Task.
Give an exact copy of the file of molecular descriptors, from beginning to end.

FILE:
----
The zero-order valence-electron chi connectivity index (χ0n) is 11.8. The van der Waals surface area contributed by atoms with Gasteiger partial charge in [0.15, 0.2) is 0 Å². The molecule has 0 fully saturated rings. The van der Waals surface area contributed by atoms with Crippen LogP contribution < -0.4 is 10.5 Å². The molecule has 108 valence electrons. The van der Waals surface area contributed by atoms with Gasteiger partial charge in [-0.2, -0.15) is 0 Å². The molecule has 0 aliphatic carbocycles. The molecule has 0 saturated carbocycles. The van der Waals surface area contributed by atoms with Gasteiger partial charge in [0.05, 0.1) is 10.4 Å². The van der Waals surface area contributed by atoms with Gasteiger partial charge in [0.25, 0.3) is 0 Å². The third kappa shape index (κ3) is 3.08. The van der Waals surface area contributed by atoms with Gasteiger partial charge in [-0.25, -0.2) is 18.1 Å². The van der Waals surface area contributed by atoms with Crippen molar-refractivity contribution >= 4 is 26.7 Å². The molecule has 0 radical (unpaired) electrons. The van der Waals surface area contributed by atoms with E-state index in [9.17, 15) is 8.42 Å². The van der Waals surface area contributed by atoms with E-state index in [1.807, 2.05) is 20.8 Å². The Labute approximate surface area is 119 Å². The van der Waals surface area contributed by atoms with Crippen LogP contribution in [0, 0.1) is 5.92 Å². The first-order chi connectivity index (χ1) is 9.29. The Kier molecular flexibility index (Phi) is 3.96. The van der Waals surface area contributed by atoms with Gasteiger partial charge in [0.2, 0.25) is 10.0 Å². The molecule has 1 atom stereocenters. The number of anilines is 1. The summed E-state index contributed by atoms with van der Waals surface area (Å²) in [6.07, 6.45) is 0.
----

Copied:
The zero-order valence-electron chi connectivity index (χ0n) is 11.8. The van der Waals surface area contributed by atoms with Gasteiger partial charge in [0.15, 0.2) is 0 Å². The molecule has 0 fully saturated rings. The van der Waals surface area contributed by atoms with Crippen LogP contribution < -0.4 is 10.5 Å². The molecule has 108 valence electrons. The van der Waals surface area contributed by atoms with Gasteiger partial charge in [-0.2, -0.15) is 0 Å². The molecule has 0 aliphatic carbocycles. The molecule has 0 saturated carbocycles. The van der Waals surface area contributed by atoms with Gasteiger partial charge in [0.05, 0.1) is 10.4 Å². The van der Waals surface area contributed by atoms with Gasteiger partial charge in [0.25, 0.3) is 0 Å². The third kappa shape index (κ3) is 3.08. The van der Waals surface area contributed by atoms with Gasteiger partial charge in [-0.25, -0.2) is 18.1 Å². The van der Waals surface area contributed by atoms with Crippen molar-refractivity contribution >= 4 is 26.7 Å². The molecule has 0 radical (unpaired) electrons. The van der Waals surface area contributed by atoms with E-state index in [9.17, 15) is 8.42 Å². The van der Waals surface area contributed by atoms with E-state index in [1.807, 2.05) is 20.8 Å². The Labute approximate surface area is 119 Å². The van der Waals surface area contributed by atoms with Crippen LogP contribution in [0, 0.1) is 5.92 Å². The first-order chi connectivity index (χ1) is 9.29. The Kier molecular flexibility index (Phi) is 3.96. The van der Waals surface area contributed by atoms with Gasteiger partial charge in [0.2, 0.25) is 10.0 Å². The molecule has 1 atom stereocenters. The number of anilines is 1. The summed E-state index contributed by atoms with van der Waals surface area (Å²) in [6.07, 6.45) is 0.